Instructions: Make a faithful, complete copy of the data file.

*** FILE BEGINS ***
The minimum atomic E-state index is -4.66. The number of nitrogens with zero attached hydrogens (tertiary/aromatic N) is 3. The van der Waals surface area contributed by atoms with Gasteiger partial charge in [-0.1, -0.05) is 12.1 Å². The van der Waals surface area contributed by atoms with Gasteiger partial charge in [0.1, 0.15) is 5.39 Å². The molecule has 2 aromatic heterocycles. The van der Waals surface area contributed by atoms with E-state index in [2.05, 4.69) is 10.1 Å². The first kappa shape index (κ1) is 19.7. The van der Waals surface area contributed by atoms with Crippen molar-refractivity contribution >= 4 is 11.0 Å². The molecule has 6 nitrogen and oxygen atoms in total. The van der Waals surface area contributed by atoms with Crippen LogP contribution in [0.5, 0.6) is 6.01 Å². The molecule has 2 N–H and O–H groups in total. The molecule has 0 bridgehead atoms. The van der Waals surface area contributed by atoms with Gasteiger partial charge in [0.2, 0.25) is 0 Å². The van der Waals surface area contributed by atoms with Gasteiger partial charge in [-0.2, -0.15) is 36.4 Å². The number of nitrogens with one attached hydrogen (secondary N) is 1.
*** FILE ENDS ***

The minimum atomic E-state index is -4.66. The number of nitrogens with zero attached hydrogens (tertiary/aromatic N) is 3. The van der Waals surface area contributed by atoms with Gasteiger partial charge in [-0.1, -0.05) is 12.1 Å². The van der Waals surface area contributed by atoms with Gasteiger partial charge in [0.1, 0.15) is 5.39 Å². The molecule has 2 aromatic heterocycles. The van der Waals surface area contributed by atoms with E-state index in [2.05, 4.69) is 10.1 Å². The first kappa shape index (κ1) is 19.7. The van der Waals surface area contributed by atoms with Crippen molar-refractivity contribution >= 4 is 11.0 Å². The molecule has 6 nitrogen and oxygen atoms in total. The van der Waals surface area contributed by atoms with Crippen LogP contribution in [0.5, 0.6) is 6.01 Å². The molecule has 2 N–H and O–H groups in total. The molecule has 0 bridgehead atoms. The van der Waals surface area contributed by atoms with Gasteiger partial charge in [0.2, 0.25) is 0 Å². The van der Waals surface area contributed by atoms with Gasteiger partial charge in [-0.2, -0.15) is 36.4 Å². The number of nitrogens with one attached hydrogen (secondary N) is 1.